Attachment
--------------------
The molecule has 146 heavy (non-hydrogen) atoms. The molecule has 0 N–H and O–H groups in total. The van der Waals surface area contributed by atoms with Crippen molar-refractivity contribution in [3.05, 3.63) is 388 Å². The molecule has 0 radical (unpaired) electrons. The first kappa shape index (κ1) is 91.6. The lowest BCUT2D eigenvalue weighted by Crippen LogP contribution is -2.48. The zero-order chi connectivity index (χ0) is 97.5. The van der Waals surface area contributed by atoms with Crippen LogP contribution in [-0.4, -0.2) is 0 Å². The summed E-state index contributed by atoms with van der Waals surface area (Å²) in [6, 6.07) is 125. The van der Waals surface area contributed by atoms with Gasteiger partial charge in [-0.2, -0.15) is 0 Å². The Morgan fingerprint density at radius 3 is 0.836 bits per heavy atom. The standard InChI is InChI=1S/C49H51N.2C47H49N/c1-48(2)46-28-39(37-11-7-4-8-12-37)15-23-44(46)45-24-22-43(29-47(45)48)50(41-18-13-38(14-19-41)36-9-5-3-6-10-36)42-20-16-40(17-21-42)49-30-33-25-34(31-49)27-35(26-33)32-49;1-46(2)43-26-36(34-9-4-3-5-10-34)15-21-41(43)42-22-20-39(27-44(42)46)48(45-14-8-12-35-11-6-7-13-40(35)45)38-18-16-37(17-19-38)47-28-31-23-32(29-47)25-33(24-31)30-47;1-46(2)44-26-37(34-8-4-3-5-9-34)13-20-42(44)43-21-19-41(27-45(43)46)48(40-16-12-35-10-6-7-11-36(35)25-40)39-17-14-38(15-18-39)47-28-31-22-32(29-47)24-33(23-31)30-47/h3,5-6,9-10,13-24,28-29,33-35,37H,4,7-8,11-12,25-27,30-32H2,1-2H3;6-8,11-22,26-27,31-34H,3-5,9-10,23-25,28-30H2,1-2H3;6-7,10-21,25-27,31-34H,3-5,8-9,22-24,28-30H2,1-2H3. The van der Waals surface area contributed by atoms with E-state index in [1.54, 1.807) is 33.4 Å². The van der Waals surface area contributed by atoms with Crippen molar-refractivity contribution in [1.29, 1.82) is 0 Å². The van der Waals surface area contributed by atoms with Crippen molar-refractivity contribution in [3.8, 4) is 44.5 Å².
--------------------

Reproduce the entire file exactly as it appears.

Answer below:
The molecule has 146 heavy (non-hydrogen) atoms. The molecule has 0 N–H and O–H groups in total. The van der Waals surface area contributed by atoms with Crippen molar-refractivity contribution in [3.05, 3.63) is 388 Å². The molecule has 0 radical (unpaired) electrons. The first kappa shape index (κ1) is 91.6. The lowest BCUT2D eigenvalue weighted by Crippen LogP contribution is -2.48. The zero-order chi connectivity index (χ0) is 97.5. The van der Waals surface area contributed by atoms with Crippen LogP contribution in [-0.4, -0.2) is 0 Å². The summed E-state index contributed by atoms with van der Waals surface area (Å²) in [6, 6.07) is 125. The van der Waals surface area contributed by atoms with Gasteiger partial charge in [-0.2, -0.15) is 0 Å². The Morgan fingerprint density at radius 3 is 0.836 bits per heavy atom. The standard InChI is InChI=1S/C49H51N.2C47H49N/c1-48(2)46-28-39(37-11-7-4-8-12-37)15-23-44(46)45-24-22-43(29-47(45)48)50(41-18-13-38(14-19-41)36-9-5-3-6-10-36)42-20-16-40(17-21-42)49-30-33-25-34(31-49)27-35(26-33)32-49;1-46(2)43-26-36(34-9-4-3-5-10-34)15-21-41(43)42-22-20-39(27-44(42)46)48(45-14-8-12-35-11-6-7-13-40(35)45)38-18-16-37(17-19-38)47-28-31-23-32(29-47)25-33(24-31)30-47;1-46(2)44-26-37(34-8-4-3-5-9-34)13-20-42(44)43-21-19-41(27-45(43)46)48(40-16-12-35-10-6-7-11-36(35)25-40)39-17-14-38(15-18-39)47-28-31-22-32(29-47)24-33(23-31)30-47/h3,5-6,9-10,13-24,28-29,33-35,37H,4,7-8,11-12,25-27,30-32H2,1-2H3;6-8,11-22,26-27,31-34H,3-5,9-10,23-25,28-30H2,1-2H3;6-7,10-21,25-27,31-34H,3-5,8-9,22-24,28-30H2,1-2H3. The van der Waals surface area contributed by atoms with E-state index in [1.54, 1.807) is 33.4 Å². The van der Waals surface area contributed by atoms with Crippen molar-refractivity contribution in [1.29, 1.82) is 0 Å². The van der Waals surface area contributed by atoms with Crippen molar-refractivity contribution in [3.8, 4) is 44.5 Å².